Skip to main content

Middle East: Special Representative

Volume 696: debated on Monday 12 November 2007

asked Her Majesty’s Government:

What is the cost to United Kingdom public funds of the work being carried out for the quartet by their special representative on the Middle East, the right honourable Tony Blair, and how it is proposed that he will report on his work to Parliament.

My Lords, the UK strongly supports the work of Tony Blair as quartet representative. The UK has provided £400,000 to the United Nations development programme trust fund, which provides operational and technical support to Mr Blair’s office in Jerusalem and has seconded four members of staff to his team. Other international donors are supporting the work. Mr Blair has been appointed by, and reports to, the four members of the quartet—namely, the US, the EU, the UN and Russia. Mr Blair receives no salary in his role as quartet representative.

My Lords, I am grateful to the noble Baroness for that reply. She said that the right honourable gentleman receives no salary. However, the expenses seem pretty substantial. Can she confirm that, in the view of the Government at least, all this represents much better value for money than the right honourable gentleman’s recent visit to China, where I am told he made a speech lasting only 20 minutes, which was rather boring and for which he was paid £200,000?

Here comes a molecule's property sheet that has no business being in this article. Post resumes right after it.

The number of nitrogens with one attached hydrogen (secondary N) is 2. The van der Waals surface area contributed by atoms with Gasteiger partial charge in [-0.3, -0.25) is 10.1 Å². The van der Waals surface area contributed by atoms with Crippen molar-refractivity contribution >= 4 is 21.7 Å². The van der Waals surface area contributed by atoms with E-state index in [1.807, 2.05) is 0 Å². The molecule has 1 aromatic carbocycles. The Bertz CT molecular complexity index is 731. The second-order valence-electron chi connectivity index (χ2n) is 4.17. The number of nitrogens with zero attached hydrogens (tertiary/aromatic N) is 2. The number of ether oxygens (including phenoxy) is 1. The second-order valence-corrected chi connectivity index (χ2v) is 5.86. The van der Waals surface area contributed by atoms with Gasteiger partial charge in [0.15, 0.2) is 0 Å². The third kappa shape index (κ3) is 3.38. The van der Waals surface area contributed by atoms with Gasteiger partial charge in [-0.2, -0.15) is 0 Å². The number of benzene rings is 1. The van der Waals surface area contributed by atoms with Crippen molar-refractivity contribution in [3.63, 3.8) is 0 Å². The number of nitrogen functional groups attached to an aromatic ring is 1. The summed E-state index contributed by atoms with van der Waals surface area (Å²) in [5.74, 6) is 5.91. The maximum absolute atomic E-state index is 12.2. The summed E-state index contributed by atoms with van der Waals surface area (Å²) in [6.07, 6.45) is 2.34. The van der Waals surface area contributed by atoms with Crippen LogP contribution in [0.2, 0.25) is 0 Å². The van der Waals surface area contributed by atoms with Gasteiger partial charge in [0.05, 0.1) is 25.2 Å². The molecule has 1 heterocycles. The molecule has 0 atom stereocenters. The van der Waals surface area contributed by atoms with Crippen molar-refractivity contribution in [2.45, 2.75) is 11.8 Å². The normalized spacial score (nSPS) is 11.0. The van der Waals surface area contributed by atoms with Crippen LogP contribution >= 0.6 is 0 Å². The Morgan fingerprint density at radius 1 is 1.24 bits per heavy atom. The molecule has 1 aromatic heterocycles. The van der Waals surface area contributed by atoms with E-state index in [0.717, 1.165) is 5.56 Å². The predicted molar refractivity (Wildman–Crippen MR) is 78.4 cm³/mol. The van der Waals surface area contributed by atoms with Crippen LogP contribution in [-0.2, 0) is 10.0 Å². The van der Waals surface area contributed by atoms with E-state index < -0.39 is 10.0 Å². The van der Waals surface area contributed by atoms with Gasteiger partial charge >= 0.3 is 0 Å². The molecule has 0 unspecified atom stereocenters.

My Lords, does the Minister agree that we should all be very proud that our former Prime Minister has been entrusted by the UN, the EU, Russia and the United States to be their envoy in the Middle East, which is one of the most intractable problems in the world at the moment and in our time? Does she also agree that this Question betrays a mean-minded party-political spirit that does nobody any credit?

Yes, my Lords, and I would further add that, as Prime Minister, Mr Blair demonstrated his commitment to advancing the peace process, and that is what he is continuing to do. I, too, am very proud of that. I also note the new interest of the noble Lord, Lord Trefgarne, in these issues because, when the matter was raised in the debate on the Middle East in the House last week, he was sadly not present.

My Lords, does the noble Baroness agree that all parties to the problems in the Middle East need to be brought into discussions on the way forward? Will she therefore convey to her noble friend Lord Malloch-Brown the fact that his apparent acceptance of this principle is very welcome and that he should not be pressured into thinking or saying otherwise?

My Lords, of course, all parties should be brought into the process. That is extremely important. I know to what the noble Baroness refers and I think that in his Statement the noble Lord, Lord Malloch-Brown, was merely reiterating the position of the UK Government.

My Lords, has Mr Blair been given a timescale on when he should report to Parliament on his progress with the quartet?

My Lords, Mr Blair will report to the quartet and not to Parliament because the quartet appointed him. I do not know the definitive timescale but I know that he is working very hard to prepare the donors conference, which will take place in December.